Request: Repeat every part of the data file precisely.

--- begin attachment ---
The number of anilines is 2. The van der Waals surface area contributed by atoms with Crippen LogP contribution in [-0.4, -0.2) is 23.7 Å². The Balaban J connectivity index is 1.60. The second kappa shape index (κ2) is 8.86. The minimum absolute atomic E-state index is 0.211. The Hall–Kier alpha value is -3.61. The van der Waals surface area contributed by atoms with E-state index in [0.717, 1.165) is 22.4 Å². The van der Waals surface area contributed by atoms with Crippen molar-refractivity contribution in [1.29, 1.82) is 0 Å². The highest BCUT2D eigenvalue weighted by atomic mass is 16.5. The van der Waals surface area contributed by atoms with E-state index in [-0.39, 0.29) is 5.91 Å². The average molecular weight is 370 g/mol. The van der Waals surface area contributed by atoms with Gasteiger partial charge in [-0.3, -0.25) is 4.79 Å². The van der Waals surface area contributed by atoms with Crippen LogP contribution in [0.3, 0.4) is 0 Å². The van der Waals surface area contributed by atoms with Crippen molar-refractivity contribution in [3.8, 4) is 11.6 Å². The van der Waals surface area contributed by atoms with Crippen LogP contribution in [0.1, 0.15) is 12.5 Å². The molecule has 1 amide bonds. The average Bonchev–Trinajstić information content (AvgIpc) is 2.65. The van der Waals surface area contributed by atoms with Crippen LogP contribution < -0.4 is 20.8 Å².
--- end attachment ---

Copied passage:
The number of anilines is 2. The van der Waals surface area contributed by atoms with Crippen LogP contribution in [-0.4, -0.2) is 23.7 Å². The Balaban J connectivity index is 1.60. The second kappa shape index (κ2) is 8.86. The minimum absolute atomic E-state index is 0.211. The Hall–Kier alpha value is -3.61. The van der Waals surface area contributed by atoms with E-state index in [0.717, 1.165) is 22.4 Å². The van der Waals surface area contributed by atoms with Crippen molar-refractivity contribution in [1.29, 1.82) is 0 Å². The highest BCUT2D eigenvalue weighted by atomic mass is 16.5. The van der Waals surface area contributed by atoms with E-state index in [-0.39, 0.29) is 5.91 Å². The average molecular weight is 370 g/mol. The van der Waals surface area contributed by atoms with Gasteiger partial charge in [-0.3, -0.25) is 4.79 Å². The van der Waals surface area contributed by atoms with Crippen LogP contribution in [0.3, 0.4) is 0 Å². The van der Waals surface area contributed by atoms with Crippen molar-refractivity contribution in [3.8, 4) is 11.6 Å². The van der Waals surface area contributed by atoms with Crippen LogP contribution in [0.1, 0.15) is 12.5 Å². The molecule has 1 amide bonds. The average Bonchev–Trinajstić information content (AvgIpc) is 2.65. The van der Waals surface area contributed by atoms with Crippen LogP contribution < -0.4 is 20.8 Å².